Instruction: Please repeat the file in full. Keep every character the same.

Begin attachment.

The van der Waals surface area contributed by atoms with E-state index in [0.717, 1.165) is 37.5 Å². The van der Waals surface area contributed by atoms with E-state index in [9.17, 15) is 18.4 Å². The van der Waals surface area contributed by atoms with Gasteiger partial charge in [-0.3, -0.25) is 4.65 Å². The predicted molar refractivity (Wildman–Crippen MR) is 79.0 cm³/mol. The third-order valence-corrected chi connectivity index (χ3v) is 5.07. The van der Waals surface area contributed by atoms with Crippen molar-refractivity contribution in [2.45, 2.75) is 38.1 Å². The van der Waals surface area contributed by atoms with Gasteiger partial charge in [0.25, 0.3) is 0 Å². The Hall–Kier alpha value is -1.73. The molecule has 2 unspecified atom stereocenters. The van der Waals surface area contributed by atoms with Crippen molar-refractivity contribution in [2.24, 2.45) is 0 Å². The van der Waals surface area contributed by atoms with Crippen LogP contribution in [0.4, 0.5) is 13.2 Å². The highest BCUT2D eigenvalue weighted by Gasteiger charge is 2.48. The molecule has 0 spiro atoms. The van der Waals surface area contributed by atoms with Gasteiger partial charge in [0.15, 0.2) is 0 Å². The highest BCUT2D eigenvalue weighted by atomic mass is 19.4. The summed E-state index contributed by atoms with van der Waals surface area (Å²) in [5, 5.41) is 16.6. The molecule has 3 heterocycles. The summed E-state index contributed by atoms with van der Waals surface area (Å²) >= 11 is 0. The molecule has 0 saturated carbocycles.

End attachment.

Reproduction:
The van der Waals surface area contributed by atoms with E-state index in [0.717, 1.165) is 37.5 Å². The van der Waals surface area contributed by atoms with E-state index in [9.17, 15) is 18.4 Å². The van der Waals surface area contributed by atoms with Gasteiger partial charge in [-0.3, -0.25) is 4.65 Å². The predicted molar refractivity (Wildman–Crippen MR) is 79.0 cm³/mol. The third-order valence-corrected chi connectivity index (χ3v) is 5.07. The van der Waals surface area contributed by atoms with Crippen molar-refractivity contribution in [2.45, 2.75) is 38.1 Å². The van der Waals surface area contributed by atoms with Gasteiger partial charge in [0.25, 0.3) is 0 Å². The Hall–Kier alpha value is -1.73. The molecule has 2 unspecified atom stereocenters. The van der Waals surface area contributed by atoms with Crippen molar-refractivity contribution in [2.24, 2.45) is 0 Å². The van der Waals surface area contributed by atoms with Crippen LogP contribution in [0.4, 0.5) is 13.2 Å². The highest BCUT2D eigenvalue weighted by Gasteiger charge is 2.48. The molecule has 0 spiro atoms. The van der Waals surface area contributed by atoms with Gasteiger partial charge in [0.15, 0.2) is 0 Å². The highest BCUT2D eigenvalue weighted by atomic mass is 19.4. The summed E-state index contributed by atoms with van der Waals surface area (Å²) in [5, 5.41) is 16.6. The molecule has 3 heterocycles. The summed E-state index contributed by atoms with van der Waals surface area (Å²) >= 11 is 0. The molecule has 0 saturated carbocycles.